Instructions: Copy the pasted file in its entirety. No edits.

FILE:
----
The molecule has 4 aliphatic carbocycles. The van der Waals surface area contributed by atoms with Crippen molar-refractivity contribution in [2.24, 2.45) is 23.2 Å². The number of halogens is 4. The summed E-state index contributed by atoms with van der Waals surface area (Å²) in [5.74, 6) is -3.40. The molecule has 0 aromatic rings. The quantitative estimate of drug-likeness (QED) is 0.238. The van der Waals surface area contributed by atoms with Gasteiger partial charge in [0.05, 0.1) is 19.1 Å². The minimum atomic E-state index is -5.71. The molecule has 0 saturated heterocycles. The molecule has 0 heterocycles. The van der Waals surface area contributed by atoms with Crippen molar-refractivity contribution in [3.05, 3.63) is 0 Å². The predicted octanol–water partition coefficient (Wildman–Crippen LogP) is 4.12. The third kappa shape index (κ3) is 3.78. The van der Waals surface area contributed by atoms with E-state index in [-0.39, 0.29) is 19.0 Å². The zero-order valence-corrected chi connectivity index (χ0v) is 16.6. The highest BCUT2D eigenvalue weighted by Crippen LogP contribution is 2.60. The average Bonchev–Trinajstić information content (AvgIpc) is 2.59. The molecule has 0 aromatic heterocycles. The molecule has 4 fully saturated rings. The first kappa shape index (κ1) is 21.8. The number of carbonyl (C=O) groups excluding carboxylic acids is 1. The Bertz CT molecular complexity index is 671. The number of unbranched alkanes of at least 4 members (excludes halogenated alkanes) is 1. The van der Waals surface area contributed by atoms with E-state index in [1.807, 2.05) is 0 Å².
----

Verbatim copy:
The molecule has 4 aliphatic carbocycles. The van der Waals surface area contributed by atoms with Crippen molar-refractivity contribution in [2.24, 2.45) is 23.2 Å². The number of halogens is 4. The summed E-state index contributed by atoms with van der Waals surface area (Å²) in [5.74, 6) is -3.40. The molecule has 0 aromatic rings. The quantitative estimate of drug-likeness (QED) is 0.238. The van der Waals surface area contributed by atoms with Gasteiger partial charge in [0.05, 0.1) is 19.1 Å². The minimum atomic E-state index is -5.71. The molecule has 0 saturated heterocycles. The molecule has 0 heterocycles. The van der Waals surface area contributed by atoms with Crippen molar-refractivity contribution in [3.05, 3.63) is 0 Å². The predicted octanol–water partition coefficient (Wildman–Crippen LogP) is 4.12. The third kappa shape index (κ3) is 3.78. The van der Waals surface area contributed by atoms with E-state index in [-0.39, 0.29) is 19.0 Å². The zero-order valence-corrected chi connectivity index (χ0v) is 16.6. The highest BCUT2D eigenvalue weighted by Crippen LogP contribution is 2.60. The average Bonchev–Trinajstić information content (AvgIpc) is 2.59. The molecule has 0 aromatic heterocycles. The molecule has 4 fully saturated rings. The first kappa shape index (κ1) is 21.8. The number of carbonyl (C=O) groups excluding carboxylic acids is 1. The Bertz CT molecular complexity index is 671. The number of unbranched alkanes of at least 4 members (excludes halogenated alkanes) is 1. The van der Waals surface area contributed by atoms with E-state index in [1.807, 2.05) is 0 Å².